191 forum posts
I thought I'd write a bit about one of the most basic, overlooked and old fashioned bits of gear around, the simple tarp.
On trips I've always liked to sleep out on the ground or under improvised shelters of one type or the other, while it seems every single friend of mine has preferred a tent.
But in this day and age of ultra-high-tech, expensive, high-speed-low-drag, designer label, not-just-lightweight-but-ultra-light and over-complicated gear, I find it enjoyable and useful to get back to basics now and then.
After all, one of the reasons I enjoy the Green World so much is that it is an escape from the complicated world we humans have created for ourselves, and once in a while it's nice to leave the complications behind.
Certainly, I think it's a good idea that every outdoors-person should be well enough acquainted with this simple yet versatile piece of gear to be able to readily fashion one into a comfortable shelter in a short period of time.
I think it's a good idea to introduce young people just starting out camping to this type of shelter first. This gives them proper training and a grounding in shelter making basics, and accustoms them to sleeping in a more open environment, as I really think most peoples insistence upon tents is almost entirely psychological.
So what are some of the advantages of a simple tarp shelter?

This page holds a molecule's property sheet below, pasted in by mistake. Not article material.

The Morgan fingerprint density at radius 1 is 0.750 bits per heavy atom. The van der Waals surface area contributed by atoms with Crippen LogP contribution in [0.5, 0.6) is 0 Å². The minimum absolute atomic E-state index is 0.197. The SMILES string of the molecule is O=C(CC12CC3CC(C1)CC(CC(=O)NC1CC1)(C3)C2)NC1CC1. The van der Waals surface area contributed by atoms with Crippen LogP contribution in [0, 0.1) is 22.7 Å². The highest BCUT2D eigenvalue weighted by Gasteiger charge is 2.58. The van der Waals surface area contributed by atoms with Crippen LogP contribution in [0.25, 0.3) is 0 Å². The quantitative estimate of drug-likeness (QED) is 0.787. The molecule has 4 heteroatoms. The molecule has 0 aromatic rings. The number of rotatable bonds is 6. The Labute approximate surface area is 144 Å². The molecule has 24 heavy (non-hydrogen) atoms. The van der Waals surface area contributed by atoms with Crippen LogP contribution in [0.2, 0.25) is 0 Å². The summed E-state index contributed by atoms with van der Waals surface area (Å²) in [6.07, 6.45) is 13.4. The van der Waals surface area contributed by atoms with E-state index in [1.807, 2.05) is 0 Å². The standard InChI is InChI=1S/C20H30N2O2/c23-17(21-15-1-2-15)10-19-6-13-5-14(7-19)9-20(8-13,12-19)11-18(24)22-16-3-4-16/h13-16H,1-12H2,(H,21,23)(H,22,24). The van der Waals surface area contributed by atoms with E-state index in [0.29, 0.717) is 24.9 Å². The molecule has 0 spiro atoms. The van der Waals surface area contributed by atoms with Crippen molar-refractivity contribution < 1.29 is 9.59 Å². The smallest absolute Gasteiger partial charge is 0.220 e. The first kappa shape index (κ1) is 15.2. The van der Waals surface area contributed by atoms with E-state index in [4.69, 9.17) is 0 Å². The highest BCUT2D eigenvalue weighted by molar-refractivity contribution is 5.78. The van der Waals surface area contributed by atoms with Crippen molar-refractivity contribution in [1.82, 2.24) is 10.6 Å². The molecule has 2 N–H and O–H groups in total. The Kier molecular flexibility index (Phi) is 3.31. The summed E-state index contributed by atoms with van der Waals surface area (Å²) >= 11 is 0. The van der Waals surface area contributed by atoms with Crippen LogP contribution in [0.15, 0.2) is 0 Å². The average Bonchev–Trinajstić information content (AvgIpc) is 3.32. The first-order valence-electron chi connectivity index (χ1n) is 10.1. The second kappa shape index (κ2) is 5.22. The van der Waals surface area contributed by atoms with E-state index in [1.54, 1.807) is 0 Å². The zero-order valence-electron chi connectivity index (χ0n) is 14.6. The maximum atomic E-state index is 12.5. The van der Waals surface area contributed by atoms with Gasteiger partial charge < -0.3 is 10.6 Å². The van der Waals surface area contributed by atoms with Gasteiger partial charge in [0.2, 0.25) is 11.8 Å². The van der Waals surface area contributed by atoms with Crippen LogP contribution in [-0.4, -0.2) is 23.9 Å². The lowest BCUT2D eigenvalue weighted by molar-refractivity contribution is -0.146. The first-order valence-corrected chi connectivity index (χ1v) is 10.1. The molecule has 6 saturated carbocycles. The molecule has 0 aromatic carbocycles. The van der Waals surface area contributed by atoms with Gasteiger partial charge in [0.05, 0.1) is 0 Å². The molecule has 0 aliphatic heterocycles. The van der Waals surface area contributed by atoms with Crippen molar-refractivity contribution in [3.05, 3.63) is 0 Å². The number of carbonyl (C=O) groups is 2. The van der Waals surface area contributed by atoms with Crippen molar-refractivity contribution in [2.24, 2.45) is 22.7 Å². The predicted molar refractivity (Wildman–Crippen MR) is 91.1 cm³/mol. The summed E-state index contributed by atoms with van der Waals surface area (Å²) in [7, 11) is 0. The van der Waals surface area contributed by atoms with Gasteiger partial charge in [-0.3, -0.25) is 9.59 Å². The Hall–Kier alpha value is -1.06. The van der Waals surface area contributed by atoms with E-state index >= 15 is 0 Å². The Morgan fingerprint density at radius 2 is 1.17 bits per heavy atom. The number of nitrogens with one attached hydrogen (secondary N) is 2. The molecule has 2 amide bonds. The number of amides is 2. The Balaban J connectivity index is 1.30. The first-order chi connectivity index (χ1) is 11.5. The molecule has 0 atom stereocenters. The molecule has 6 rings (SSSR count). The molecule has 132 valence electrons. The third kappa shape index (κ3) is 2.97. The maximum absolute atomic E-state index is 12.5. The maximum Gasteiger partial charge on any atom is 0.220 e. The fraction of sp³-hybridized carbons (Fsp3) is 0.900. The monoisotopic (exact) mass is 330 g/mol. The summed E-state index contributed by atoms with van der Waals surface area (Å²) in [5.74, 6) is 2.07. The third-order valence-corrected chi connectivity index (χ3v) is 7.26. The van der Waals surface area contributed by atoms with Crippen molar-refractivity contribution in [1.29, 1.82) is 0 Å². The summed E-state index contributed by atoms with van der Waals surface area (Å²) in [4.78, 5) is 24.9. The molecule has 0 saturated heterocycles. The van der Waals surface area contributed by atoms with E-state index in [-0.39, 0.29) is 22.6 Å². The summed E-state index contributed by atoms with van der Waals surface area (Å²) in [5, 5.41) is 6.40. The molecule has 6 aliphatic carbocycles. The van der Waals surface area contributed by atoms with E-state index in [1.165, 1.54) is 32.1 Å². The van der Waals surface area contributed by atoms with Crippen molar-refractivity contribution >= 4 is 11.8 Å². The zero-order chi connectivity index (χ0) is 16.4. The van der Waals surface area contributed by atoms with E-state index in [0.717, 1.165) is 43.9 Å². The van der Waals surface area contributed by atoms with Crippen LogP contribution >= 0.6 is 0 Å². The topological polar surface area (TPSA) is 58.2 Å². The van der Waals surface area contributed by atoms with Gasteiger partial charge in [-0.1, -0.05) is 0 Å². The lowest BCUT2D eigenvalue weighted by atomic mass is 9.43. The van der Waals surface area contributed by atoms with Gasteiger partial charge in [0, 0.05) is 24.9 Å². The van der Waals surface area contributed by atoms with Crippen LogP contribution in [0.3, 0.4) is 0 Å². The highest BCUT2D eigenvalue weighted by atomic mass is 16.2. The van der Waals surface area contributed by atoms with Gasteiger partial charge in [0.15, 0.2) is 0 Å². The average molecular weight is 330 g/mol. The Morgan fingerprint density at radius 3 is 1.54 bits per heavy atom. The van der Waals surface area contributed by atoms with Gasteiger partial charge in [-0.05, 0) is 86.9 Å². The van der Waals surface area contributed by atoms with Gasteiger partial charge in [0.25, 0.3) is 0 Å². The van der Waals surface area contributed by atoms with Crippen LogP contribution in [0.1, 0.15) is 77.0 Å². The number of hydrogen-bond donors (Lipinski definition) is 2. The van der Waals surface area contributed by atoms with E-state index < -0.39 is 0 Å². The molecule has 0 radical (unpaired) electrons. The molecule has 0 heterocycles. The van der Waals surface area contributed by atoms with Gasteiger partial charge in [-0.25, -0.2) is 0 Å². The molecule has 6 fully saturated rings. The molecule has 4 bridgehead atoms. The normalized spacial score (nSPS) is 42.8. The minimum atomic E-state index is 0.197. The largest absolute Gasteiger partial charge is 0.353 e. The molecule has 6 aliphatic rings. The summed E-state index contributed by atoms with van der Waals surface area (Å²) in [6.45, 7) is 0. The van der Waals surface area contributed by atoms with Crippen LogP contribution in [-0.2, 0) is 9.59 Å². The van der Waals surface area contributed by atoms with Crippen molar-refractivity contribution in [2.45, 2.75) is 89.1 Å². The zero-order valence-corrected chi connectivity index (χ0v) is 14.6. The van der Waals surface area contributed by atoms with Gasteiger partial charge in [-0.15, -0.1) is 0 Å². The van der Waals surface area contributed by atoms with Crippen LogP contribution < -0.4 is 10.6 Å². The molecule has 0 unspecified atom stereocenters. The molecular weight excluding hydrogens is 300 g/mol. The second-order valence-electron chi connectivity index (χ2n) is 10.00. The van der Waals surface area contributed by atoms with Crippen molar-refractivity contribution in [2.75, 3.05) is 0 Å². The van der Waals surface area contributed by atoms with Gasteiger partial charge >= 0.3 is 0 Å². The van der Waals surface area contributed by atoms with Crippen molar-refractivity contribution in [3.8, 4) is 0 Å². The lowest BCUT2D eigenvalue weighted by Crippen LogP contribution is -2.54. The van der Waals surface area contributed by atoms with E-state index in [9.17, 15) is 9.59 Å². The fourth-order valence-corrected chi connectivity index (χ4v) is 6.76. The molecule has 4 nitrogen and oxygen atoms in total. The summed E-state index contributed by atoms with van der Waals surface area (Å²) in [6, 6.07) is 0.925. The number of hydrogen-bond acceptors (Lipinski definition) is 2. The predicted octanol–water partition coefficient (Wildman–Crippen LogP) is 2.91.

No other portable shelter is as inexpensive, which is a great advantage for young folk just starting out as well as refugees the world over.
Also, if one looses interest in camping, you haven't wasted much coin.
Tarps are lighter then tents, sometimes much less so depending upon what material the tarp is made out of. This single fact alone is reason enough to make the tarp an ultra light backpacking favorite.
You can easily cook under one, A great rainy day advantage.
Where appropriate , you can build a fire in front of one, which is nice in cold and wet weather,.
Of course you can build a fire near a tent, but those expensive nylon tents don't react well to flying sparks, and they don't concentrate the heat of a fire anyway. Burn a hole in a cheap tarp and all you have to do is simply patch it with duct tape.
A properly rigged tarp can reflect the warmth of a fire and create quite a cozy little sanctuary.
Closeness to Nature.